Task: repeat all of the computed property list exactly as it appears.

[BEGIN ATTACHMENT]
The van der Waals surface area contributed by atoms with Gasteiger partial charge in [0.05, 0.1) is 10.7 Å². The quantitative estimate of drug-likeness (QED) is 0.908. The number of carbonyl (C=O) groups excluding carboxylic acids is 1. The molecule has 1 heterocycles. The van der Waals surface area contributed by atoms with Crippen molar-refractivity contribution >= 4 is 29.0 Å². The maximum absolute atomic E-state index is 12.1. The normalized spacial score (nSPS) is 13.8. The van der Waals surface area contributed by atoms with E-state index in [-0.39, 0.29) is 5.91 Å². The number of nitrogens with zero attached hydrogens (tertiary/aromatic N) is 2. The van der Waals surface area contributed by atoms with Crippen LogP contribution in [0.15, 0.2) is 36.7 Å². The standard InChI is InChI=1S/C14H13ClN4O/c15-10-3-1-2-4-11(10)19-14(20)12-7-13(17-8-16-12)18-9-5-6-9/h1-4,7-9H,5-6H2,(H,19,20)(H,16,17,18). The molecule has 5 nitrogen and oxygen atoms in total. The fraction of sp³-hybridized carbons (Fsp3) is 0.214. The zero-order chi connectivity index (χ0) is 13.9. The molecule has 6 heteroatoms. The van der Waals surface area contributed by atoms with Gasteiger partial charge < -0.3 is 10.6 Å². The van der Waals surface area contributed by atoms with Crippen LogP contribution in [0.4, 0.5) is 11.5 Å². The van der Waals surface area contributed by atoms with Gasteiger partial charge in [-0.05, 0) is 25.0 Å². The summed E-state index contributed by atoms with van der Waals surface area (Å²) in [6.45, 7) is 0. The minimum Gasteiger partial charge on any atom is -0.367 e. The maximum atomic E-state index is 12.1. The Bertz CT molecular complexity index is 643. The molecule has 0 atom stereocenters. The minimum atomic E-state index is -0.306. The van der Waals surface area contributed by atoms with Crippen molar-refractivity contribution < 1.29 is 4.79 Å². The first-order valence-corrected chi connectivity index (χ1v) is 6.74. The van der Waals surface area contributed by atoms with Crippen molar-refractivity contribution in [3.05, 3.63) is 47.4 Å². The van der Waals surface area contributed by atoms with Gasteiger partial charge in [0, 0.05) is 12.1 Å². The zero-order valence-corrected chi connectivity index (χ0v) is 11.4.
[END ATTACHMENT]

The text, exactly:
The van der Waals surface area contributed by atoms with Gasteiger partial charge in [0.05, 0.1) is 10.7 Å². The quantitative estimate of drug-likeness (QED) is 0.908. The number of carbonyl (C=O) groups excluding carboxylic acids is 1. The molecule has 1 heterocycles. The van der Waals surface area contributed by atoms with Crippen molar-refractivity contribution >= 4 is 29.0 Å². The maximum absolute atomic E-state index is 12.1. The normalized spacial score (nSPS) is 13.8. The van der Waals surface area contributed by atoms with E-state index in [-0.39, 0.29) is 5.91 Å². The number of nitrogens with zero attached hydrogens (tertiary/aromatic N) is 2. The van der Waals surface area contributed by atoms with Crippen LogP contribution in [0.15, 0.2) is 36.7 Å². The standard InChI is InChI=1S/C14H13ClN4O/c15-10-3-1-2-4-11(10)19-14(20)12-7-13(17-8-16-12)18-9-5-6-9/h1-4,7-9H,5-6H2,(H,19,20)(H,16,17,18). The molecule has 5 nitrogen and oxygen atoms in total. The fraction of sp³-hybridized carbons (Fsp3) is 0.214. The zero-order chi connectivity index (χ0) is 13.9. The molecule has 6 heteroatoms. The van der Waals surface area contributed by atoms with Gasteiger partial charge < -0.3 is 10.6 Å². The van der Waals surface area contributed by atoms with Crippen LogP contribution in [0.4, 0.5) is 11.5 Å². The van der Waals surface area contributed by atoms with Gasteiger partial charge in [-0.05, 0) is 25.0 Å². The summed E-state index contributed by atoms with van der Waals surface area (Å²) in [6.45, 7) is 0. The minimum Gasteiger partial charge on any atom is -0.367 e. The maximum atomic E-state index is 12.1. The Bertz CT molecular complexity index is 643. The molecule has 0 atom stereocenters. The minimum atomic E-state index is -0.306. The van der Waals surface area contributed by atoms with Crippen molar-refractivity contribution < 1.29 is 4.79 Å². The first-order valence-corrected chi connectivity index (χ1v) is 6.74. The van der Waals surface area contributed by atoms with Crippen molar-refractivity contribution in [3.05, 3.63) is 47.4 Å². The van der Waals surface area contributed by atoms with Gasteiger partial charge in [0, 0.05) is 12.1 Å². The zero-order valence-corrected chi connectivity index (χ0v) is 11.4.